When washed up they appear to have no tentacles, but when seen in the water they have long tentacles that can retract. These tentacles can sting so please be careful whilst swimming at the moment. Don’t be too scared though, Jellipedia rates them as a 1/5 on their sting-o-meter.
they are … bioluminescent. If you head down to the beach at night time at the moment to a spot where there are plenty of them you will see for yourself.

In 2006, Lisa-Ann Gershwin identified the new genus and published a paper, ‘Aldersladia magnificus: A new genus and species of hydromedusa (Cnidaria: Hydrozoa: Leptomedusae: Aequoreidae) from tropical and subtropical Australia’, and if you want all the gritty details you can download it for free from here.

Thank you to Ceridwen for pointing me in the right direction. It’s great fun finding and tracking down things I haven’t seen before. Now I can add one more thing to my bucket list: a salp!


The sound of breath freezing

The sound of breath freezing is very much outside my experience. I’ve lived most of my life on the driest continent on Earth and some parts of it are very hot, so the concept intrigues me.  I first read about it in one of the many books I’ve been devouring on the polar regions. For the breath to freeze, the air temperature has to be much lower than I’ve experienced (which was pretty much 2ºC all day and ‘night’ in the 24-hour-light Arctic summer, and minus a couple of degrees in rare frosts at home). The lowest temperature recorded in Australia (not counting our bit of Antarctica) was -23C (-9.4F) in the Snowy Mountains in 1974.

Apparently the indigenous people of Eastern Siberia have the lovely phrase, ‘the whisper of the stars‘.

When the temperature drops below the mid-minus 50s Celsius, a soft whooshing sound can sometimes be heard, like rice or grain being poured. This noise is caused by the moisture in one’s own exhaled breath turning to ice crystals in the cold dry air.

The Weather Doctor, reporting on temperatures of -64C (-83F) in Canada, gives another description:

The freezing of one’s breath produced a continuous hissing sound similar to dry blowing snow, and a tinkle when the ice crystals hit the ground.

I cannot imagine what -50C would be like, let alone -64C, but there are plenty of people who choose to live in that world.

Ice cliff at the edge of a glacier, Svalbard. It will calve off one day with an almighty boom and wave.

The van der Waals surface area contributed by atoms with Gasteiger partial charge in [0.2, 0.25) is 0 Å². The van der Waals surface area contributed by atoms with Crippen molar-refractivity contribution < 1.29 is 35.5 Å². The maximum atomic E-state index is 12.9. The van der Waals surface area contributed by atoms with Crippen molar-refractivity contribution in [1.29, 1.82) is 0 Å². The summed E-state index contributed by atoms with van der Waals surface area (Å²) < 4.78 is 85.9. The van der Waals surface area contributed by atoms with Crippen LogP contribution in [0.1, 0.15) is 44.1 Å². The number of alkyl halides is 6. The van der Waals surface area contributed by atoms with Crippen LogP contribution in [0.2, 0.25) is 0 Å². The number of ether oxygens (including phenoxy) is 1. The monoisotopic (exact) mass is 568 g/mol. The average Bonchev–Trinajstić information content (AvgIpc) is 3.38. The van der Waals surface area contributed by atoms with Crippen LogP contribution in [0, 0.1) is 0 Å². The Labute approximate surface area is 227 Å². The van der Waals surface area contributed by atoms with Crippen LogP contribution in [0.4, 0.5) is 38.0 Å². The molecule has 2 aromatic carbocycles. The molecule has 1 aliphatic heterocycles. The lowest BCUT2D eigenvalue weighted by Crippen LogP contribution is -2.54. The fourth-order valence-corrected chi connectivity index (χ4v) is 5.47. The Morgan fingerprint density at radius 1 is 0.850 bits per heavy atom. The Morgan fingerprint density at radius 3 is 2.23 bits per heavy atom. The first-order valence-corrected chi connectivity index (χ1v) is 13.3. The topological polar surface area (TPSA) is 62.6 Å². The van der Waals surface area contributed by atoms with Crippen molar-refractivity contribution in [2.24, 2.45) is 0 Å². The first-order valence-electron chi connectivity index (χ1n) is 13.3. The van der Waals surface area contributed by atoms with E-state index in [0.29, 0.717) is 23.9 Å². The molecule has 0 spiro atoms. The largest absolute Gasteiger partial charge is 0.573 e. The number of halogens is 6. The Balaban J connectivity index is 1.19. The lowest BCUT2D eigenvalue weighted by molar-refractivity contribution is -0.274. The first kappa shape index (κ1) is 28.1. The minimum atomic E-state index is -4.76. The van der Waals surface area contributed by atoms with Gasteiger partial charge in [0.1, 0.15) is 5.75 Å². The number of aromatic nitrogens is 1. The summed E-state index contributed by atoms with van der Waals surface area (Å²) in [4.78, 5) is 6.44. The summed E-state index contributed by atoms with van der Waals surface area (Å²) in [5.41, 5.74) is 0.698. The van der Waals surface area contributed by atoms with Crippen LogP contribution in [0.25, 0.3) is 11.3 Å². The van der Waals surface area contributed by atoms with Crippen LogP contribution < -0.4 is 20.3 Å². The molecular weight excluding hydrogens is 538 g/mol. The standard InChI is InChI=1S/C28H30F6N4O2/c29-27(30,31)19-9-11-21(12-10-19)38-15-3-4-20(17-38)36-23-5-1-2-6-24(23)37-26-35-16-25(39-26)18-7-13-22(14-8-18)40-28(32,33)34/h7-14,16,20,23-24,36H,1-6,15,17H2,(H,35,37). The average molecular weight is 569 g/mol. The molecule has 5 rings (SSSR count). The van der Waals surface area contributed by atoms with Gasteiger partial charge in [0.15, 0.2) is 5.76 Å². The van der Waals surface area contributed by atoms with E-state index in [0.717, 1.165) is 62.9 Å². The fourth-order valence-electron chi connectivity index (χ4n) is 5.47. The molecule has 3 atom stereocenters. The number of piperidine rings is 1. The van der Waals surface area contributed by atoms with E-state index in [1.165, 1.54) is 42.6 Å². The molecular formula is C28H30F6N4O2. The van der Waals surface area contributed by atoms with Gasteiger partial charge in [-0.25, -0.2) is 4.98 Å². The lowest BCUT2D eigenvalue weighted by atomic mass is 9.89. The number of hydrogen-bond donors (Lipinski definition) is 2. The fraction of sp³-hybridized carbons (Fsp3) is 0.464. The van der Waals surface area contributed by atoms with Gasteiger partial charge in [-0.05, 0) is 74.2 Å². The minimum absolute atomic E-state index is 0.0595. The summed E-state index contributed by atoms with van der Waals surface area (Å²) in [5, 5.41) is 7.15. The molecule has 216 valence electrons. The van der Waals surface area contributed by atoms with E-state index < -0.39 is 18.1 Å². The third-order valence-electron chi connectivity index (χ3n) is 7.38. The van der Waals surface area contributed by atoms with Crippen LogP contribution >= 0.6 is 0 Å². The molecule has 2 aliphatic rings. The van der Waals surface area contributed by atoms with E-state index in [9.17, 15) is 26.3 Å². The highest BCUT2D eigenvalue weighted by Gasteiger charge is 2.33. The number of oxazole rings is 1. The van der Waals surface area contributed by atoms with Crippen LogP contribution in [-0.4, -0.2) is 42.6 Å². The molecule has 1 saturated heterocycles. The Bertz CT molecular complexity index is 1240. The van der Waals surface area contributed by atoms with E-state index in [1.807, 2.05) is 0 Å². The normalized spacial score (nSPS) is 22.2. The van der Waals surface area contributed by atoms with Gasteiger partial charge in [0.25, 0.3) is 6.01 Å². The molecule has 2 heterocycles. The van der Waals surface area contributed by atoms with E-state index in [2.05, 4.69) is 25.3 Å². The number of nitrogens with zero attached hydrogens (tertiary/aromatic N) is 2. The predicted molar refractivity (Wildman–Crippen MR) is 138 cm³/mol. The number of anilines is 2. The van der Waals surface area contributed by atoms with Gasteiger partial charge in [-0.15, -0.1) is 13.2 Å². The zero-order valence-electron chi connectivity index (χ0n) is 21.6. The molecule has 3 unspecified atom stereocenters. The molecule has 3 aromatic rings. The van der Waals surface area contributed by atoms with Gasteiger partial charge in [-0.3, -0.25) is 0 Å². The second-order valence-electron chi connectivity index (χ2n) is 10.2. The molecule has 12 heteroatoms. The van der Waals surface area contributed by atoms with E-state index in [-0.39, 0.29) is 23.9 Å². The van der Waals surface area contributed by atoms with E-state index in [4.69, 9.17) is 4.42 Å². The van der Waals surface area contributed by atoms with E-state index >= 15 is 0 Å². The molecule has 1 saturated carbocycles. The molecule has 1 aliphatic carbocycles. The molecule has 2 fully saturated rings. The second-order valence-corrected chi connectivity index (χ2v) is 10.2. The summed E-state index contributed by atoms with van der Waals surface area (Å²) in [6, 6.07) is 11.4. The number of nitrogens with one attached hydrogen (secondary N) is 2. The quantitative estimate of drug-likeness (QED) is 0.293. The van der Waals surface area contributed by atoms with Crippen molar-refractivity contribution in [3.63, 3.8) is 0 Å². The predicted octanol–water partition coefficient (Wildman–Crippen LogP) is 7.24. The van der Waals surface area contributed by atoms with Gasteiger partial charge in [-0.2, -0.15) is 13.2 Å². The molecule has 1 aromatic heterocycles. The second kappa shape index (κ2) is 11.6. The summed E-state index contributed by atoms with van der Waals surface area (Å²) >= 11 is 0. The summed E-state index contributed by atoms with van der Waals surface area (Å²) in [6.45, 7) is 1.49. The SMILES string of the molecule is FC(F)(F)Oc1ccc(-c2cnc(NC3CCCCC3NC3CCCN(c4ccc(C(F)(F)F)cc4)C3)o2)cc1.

Photo by Bruce Moore

Seeing so much ice and so many glaciers in Svalbard was hard to get my head around – I kept pinching myself to confirm I wasn’t dreaming. Sipping drinks in the comfortable bar of the ship, I could hear the popping of the ice cubes in the drink, taken from small floating chunks of ice  – that released air was very likely to be thousands of years old.

Of course, looking at photos is nothing like actually being there – you’re missing on out on the feel of very cold air in your nose and on your skin, the sounds (the screaming birds, the gentle hum and vibration of the ship and the waves lapping against the bow if we were moving, and the marvellous, deep silence underneath all that), movement, peripheral sights, smells (oh, how clean that air smelt!) – but the beauty cried out to be captured.

Before the trip, I thought of glaciers as pristine, white and glowing, but the reality can be very different.

The different colours indicate the contents of the ice. The brown is dirt that has been transported down with the glacier, scraped off the rock it has scoured over thousands of years. Clear ice has been compressed over thousand of years, squeezing out any air bubbles that would reflect light. White ice is the result of a top layer of snow, reflecting all colours of light so that we see white. Different shades of blue show the amount of impurities inside. Green indicates algal growth.

Close-up of Svalberg iceberg; photo by MG

As the ice melts, unique artistic forms emerge.

Photo by Bruce Moore

Photo by Bruce Moore

Photo by Bruce Moore

Photo by Bruce Moore

Photo by Bruce Moore

Photo by Bruce Moore

Photo by Bruce Moore

There’s a bunch of descriptive words in English for different forms of ice. Here’s how Jill Fredston puts it in her book Rowing to Latitude: Journeys along the Arctic’s Edge:

Saltwater begins to freeze at just over 28ºF [-2ºC]. It progresses from a stew of individual crystals to thicker slush, to a bendable layer that, when it thickens and whitens, is called first-year ice. Any ice that survives a summer of melt, in the process becoming bluer, denser, and less salty, is known as multiyear ice. Typically, this ice thickens to ten or twelve feet. More generally, any sea ice not fixed to the land is termed pack ice.  … Pieces of pack ice, called pans or floes, move in response to wind … In contrast, glacier icebergs … are driven primarily by current.

Bergy bits are floaters smaller than icebergs, and growlers are smaller than bergy bits. The terms go on and on.